Dr Jess Walker

Counselling Psychology

southbristolcp@gmail.com | 07444 686246

SINGLE POST

Unlucky in love



Today I want to talk to you about relationships and dating. Mostly, what I want to ask is a plea to be more conscious of the language we use. Too often I hear people say ‘I have been unlucky in love’, ‘I’ve been left on the shelf’, ‘I have too much baggage’. There are so many negative connotations around being single or not being in a conventional relationship, it’s no wonder that this is a leading cause of anxiety. Who’s to say that being in a long-term relationship is always the better option?

Before I go any further I want to make it very clear that I am not suggesting for a minute people can’t be happy in relationships, or that you haven’t been unlucky if you’ve been in an abusive relationship, for example. However, I would like to emphasise that there is nothing wrong with being single, dating, ethical non-monogamy (if that’s your thing), not being married, or even with changing your mind about any or all of these things.

We live in a society that celebrates and encourages long-term monogamous relationships. This sounds wonderful on the surface, and to a degree it is. If you can find a relationship that works for you, and it is what you & your partner want, then that is great. But it is not the case for everyone. Relationships can be hard work. I have seen couples that have come to me to work through their difficulties. Some have chosen to stay together, and happily so. Others have chosen to find happiness apart. Neither is wrong. But we shouldn’t feel pressure to stay in a relationship because we feel a failure if we are single, or because we think that’s what others expect of us. I wonder how it might feel to embrace being single if there wasn’t so much pressure from society to find ‘the one’, through the media – books, TV programmes and magazines.

How about we reframe that idea. Finding ‘the one’ is about finding ourselves. Finding happiness and contentment within. Finding a person, or people, to share that with then enhances our sense of oneness, but doesn’t complete us. It is not that some part of us is missing without the other. Humans are social creatures, and most people crave connection. But connection can come in a multitude of ways, ways that don’t mean having to force ourselves to fit a certain relationship. ‘I have been unlucky in love’ can be reframed as ‘I have had so many wonderful opportunities to learn about how I relate best to others and what I am looking for in a relationship’, ‘I have had the courage to walk away when something isn’t working, and to allow myself and my ex partner to find happiness’. How about changing ‘I have been left on the shelf’ to ‘I have the opportunity to explore the things that excite me’, ‘I have the freedom to be who I want to be, and create connections with people that interest me’. ‘I have too much baggage’ can be seen as ‘I have life experience that has helped shape who I am’, ‘I have a wonderful family that I adore and that bring me happiness but I have space for finding happiness outside my role as a parent’, ‘I know the pleasures and the pains of marriage but I am still open to love’.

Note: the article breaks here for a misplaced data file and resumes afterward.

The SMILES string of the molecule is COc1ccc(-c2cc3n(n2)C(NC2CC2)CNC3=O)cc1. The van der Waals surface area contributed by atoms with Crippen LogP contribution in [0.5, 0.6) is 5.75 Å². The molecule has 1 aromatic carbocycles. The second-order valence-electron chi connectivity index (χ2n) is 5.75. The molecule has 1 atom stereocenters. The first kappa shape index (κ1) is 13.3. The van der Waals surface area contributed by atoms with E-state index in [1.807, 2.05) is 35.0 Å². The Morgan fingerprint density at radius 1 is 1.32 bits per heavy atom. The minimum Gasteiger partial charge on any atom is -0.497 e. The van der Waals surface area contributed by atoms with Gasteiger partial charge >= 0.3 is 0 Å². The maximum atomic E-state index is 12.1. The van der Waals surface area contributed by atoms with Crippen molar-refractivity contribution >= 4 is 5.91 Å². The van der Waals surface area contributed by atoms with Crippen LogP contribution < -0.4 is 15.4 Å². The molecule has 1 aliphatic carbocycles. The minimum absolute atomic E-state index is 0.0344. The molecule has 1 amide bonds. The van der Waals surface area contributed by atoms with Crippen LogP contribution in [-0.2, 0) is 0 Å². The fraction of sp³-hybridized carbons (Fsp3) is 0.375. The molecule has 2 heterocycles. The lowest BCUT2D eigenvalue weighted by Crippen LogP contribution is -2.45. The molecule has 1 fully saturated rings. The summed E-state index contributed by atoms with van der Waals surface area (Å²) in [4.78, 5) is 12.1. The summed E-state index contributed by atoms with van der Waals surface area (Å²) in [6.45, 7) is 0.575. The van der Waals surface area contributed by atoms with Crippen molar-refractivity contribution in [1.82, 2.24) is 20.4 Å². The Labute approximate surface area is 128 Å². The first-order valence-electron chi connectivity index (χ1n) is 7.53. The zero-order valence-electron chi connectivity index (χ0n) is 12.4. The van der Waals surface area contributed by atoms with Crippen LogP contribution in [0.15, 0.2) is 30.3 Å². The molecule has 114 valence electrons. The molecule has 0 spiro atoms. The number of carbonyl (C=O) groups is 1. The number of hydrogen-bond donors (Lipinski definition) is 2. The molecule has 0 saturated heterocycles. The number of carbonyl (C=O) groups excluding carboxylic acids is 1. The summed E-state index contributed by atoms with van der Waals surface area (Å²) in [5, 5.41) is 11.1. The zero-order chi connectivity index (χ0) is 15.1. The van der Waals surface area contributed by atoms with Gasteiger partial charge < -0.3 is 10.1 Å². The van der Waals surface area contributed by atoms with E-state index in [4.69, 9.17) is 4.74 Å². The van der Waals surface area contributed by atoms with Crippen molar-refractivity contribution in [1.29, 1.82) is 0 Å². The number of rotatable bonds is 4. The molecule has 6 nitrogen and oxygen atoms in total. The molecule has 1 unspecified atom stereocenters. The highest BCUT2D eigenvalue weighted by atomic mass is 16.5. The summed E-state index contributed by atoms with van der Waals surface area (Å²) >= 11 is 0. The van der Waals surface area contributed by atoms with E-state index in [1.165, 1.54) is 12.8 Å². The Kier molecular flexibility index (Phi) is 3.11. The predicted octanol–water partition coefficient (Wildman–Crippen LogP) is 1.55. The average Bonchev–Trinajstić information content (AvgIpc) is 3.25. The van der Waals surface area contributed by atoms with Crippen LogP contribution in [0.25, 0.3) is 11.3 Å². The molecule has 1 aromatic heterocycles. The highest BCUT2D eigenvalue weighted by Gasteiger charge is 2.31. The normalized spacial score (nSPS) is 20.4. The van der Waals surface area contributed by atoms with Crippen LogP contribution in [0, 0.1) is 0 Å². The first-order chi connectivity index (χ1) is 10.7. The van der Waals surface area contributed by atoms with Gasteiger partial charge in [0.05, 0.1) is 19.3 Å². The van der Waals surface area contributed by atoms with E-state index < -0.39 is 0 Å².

Let’s try and change the conversations we have around relationships, celebrating choice and difference, rather than all aiming for one version of what happiness looks like. Celebrate diversity, and find joy in the different benefits that being single bring just as we do the benefits of being in a relationship. Then, just maybe, we will find what it is we’ve been looking for.

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